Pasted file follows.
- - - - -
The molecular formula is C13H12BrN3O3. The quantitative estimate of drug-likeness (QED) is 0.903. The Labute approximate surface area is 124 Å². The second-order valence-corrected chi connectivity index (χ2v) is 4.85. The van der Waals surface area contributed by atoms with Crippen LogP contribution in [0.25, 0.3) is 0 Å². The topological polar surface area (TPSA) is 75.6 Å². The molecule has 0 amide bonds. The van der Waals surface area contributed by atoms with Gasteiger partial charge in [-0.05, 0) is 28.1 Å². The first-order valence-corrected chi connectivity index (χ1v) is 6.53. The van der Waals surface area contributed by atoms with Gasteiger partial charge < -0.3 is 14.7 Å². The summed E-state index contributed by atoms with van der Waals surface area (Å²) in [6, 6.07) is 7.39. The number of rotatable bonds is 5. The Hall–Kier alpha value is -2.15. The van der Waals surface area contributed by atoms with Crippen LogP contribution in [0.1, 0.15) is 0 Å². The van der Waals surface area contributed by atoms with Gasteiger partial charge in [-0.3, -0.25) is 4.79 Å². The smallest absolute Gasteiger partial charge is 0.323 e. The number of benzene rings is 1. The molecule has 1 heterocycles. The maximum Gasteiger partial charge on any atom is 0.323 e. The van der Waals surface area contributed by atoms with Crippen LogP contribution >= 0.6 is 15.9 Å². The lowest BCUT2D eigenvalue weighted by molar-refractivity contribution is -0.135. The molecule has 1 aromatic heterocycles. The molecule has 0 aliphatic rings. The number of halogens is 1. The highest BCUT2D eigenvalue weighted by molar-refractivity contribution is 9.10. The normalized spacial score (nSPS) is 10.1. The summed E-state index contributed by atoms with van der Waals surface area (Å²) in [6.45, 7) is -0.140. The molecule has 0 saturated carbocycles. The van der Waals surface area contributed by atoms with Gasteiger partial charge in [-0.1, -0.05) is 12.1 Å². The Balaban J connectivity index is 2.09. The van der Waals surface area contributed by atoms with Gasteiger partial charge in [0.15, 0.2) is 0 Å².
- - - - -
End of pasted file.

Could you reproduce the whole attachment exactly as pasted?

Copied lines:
The molecular formula is C13H12BrN3O3. The quantitative estimate of drug-likeness (QED) is 0.903. The Labute approximate surface area is 124 Å². The second-order valence-corrected chi connectivity index (χ2v) is 4.85. The van der Waals surface area contributed by atoms with Crippen LogP contribution in [0.25, 0.3) is 0 Å². The topological polar surface area (TPSA) is 75.6 Å². The molecule has 0 amide bonds. The van der Waals surface area contributed by atoms with Gasteiger partial charge in [-0.05, 0) is 28.1 Å². The first-order valence-corrected chi connectivity index (χ1v) is 6.53. The van der Waals surface area contributed by atoms with Gasteiger partial charge < -0.3 is 14.7 Å². The summed E-state index contributed by atoms with van der Waals surface area (Å²) in [6, 6.07) is 7.39. The number of rotatable bonds is 5. The Hall–Kier alpha value is -2.15. The van der Waals surface area contributed by atoms with Crippen LogP contribution in [0.1, 0.15) is 0 Å². The van der Waals surface area contributed by atoms with Gasteiger partial charge in [-0.3, -0.25) is 4.79 Å². The smallest absolute Gasteiger partial charge is 0.323 e. The number of benzene rings is 1. The molecule has 1 heterocycles. The maximum Gasteiger partial charge on any atom is 0.323 e. The van der Waals surface area contributed by atoms with Crippen LogP contribution >= 0.6 is 15.9 Å². The lowest BCUT2D eigenvalue weighted by molar-refractivity contribution is -0.135. The molecule has 1 aromatic heterocycles. The molecule has 0 aliphatic rings. The number of halogens is 1. The highest BCUT2D eigenvalue weighted by molar-refractivity contribution is 9.10. The normalized spacial score (nSPS) is 10.1. The summed E-state index contributed by atoms with van der Waals surface area (Å²) in [6.45, 7) is -0.140. The molecule has 0 saturated carbocycles. The van der Waals surface area contributed by atoms with Gasteiger partial charge in [-0.1, -0.05) is 12.1 Å². The Balaban J connectivity index is 2.09. The van der Waals surface area contributed by atoms with Gasteiger partial charge in [0.15, 0.2) is 0 Å².